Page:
By Sarah Saad
Maj. Gen. Samir Farag, a veteran of the 1973 October war, still remembers this consequential event in Egypt’s history very vividly.
He said to The Egyptian Gazette he was lucky to work in the War Room during the war in his capacity as an army officer at the time.
He joined the room only a week before the war began.
Farag was a valedictorian of the War College. When he joined the October War Room, he was the youngest officer in the room.
The War Room, he said, acquainted him with every part of Egypt, especially during the October war.
“It also gave me access into the strategic decision-making process in our country,” Gen. Farag told The Egyptian Gazette.
“It showed me how assessments of the situation were made,” he added.
Gen. Farag felt special triumph when, during the build-up for the Sinai liberation offensive in 1973, the commander of the Israeli air force ordered his pilots to be keen to stay 15 kilometres at least away from the Suez Canal.
“This gave me indications that the Egyptian army would win the war,” Gen. Farag said.
He cited military academies around the world in considering the October 1973 war as the last conventional war between two armies.
“Despite differences in military doctrines, the advanced nature of the equipment the Israeli army possessed and Israeli superiority in those areas, Egypt was able to introduce new military concepts and combat methods during the war,” Gen. Farag said.
“These concepts and methods are now taught in the most prestigious military academies and colleges around the world,” he added.
He compared the October war to the current war between Russia and Ukraine.
The Russian-Ukrainian war, he said, introduced one new method only, namely the use of ballistic missiles in making initial strikes in the war, instead of traditional airstrikes.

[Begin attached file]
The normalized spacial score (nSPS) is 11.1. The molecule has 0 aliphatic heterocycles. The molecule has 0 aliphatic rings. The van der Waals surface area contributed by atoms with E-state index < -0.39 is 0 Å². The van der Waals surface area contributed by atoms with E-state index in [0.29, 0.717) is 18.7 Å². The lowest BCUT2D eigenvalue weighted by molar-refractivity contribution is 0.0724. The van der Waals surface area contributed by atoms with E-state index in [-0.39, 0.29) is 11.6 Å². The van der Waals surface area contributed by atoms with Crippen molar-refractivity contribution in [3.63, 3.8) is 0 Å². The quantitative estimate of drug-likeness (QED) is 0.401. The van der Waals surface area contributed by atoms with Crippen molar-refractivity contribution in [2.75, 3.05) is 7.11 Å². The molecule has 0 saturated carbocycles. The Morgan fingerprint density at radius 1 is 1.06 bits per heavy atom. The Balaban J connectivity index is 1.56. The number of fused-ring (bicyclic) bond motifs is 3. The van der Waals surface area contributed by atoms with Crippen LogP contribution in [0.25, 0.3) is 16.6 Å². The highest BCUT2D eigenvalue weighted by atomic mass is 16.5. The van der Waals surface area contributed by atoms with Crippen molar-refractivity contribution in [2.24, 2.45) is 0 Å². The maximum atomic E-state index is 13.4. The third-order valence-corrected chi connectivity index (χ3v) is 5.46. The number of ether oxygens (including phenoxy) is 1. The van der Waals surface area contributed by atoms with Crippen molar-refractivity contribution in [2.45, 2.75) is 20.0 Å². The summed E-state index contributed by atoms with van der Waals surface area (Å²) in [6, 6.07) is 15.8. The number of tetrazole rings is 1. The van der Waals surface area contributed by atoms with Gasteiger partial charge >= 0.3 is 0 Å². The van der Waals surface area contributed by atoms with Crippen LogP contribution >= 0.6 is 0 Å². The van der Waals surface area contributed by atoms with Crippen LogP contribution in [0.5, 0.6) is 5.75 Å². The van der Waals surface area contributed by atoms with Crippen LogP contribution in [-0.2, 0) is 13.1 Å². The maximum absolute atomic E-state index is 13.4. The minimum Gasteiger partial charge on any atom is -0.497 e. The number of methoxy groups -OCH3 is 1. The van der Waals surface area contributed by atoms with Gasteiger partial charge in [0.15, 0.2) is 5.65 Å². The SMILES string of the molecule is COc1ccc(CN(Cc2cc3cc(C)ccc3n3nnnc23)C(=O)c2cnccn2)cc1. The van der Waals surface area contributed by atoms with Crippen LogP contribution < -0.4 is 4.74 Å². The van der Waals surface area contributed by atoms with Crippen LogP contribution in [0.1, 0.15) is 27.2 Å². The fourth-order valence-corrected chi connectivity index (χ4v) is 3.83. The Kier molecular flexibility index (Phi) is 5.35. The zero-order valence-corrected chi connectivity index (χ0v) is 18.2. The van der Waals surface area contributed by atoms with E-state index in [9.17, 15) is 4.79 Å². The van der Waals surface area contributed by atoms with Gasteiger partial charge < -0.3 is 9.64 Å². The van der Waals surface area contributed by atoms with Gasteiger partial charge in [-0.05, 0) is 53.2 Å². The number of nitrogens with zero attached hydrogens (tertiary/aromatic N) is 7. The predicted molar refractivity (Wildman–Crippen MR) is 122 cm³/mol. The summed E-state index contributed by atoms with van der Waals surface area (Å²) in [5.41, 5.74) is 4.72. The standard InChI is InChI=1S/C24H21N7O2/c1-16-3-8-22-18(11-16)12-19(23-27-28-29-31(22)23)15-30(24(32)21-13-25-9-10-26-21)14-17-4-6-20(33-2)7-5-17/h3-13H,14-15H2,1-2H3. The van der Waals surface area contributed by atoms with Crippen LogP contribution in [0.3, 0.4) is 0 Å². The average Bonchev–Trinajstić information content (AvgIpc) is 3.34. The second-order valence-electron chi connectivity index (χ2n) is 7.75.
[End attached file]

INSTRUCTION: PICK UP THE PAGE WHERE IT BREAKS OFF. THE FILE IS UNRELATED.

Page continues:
“In the October 1973 war and the war of attrition that preceded it, Egypt pioneered many new concepts in armaments, including the use of the navy,” Gen. Farag said.
He referred to Egypt’s drowning of the Israeli destroyer, Eilat, off the coast of Port Said, an operation that led to a decline in the construction of destroyers and battleships in favour of frigates, which are smaller, more heavily armed, and more technologically advanced.
“Egypt also introduced the concept of maritime blockade from a distance, as a new method in naval warfare,” Gen. Farag said.
He added that Egypt succeeded in closing the Bab el-Mandeb Strait in the face of Israeli navigation, making it impossible for the Israeli army to intervene against the Egyptian forces that implemented the blockade.
Egypt, he added, also introduced the concept of neutralizing enemy air forces, using the Egyptian wall of missiles, against the Israeli air force’s superiority in terms of quantity and quality.
He noted that armies staging wars after this adopted the same method in preventing superior enemy air force from intervening in specific areas.
The Egyptian forces, he said, also introduced the concept of fighting infantry units independently, without tanks, unlike what was allowed in the past.
The use of infantry forces with appropriate numbers of anti-tank weapons, such as RPGs or anti-tank missiles, is one of the military concepts that Egypt introduced, he added.
Gen. Farag pointed to the lessons learned from the October 1973 war, including adaptation to modern weaponry, training in their use at an incredible speed, and developing their use.
He added that the Egyptian people played a vital role in the war.
“They bore the brunt of economic hardships connected with the war,” Gen. Farag said.
“They also faced the burden of displacement from the Suez Canal cities with all courage,” he added.
Gen. Farag said the October war victories changed the world’s military doctrines and invited the world’s attention to the importance of respecting Egyptians’ mentality.
“The Egyptian army will continue to achieve victories by protecting Egypt’s borders, especially in the light of regional and global crises,” Gen. Farag said.
“They will protect Egyptian investments and economic interests,” he added.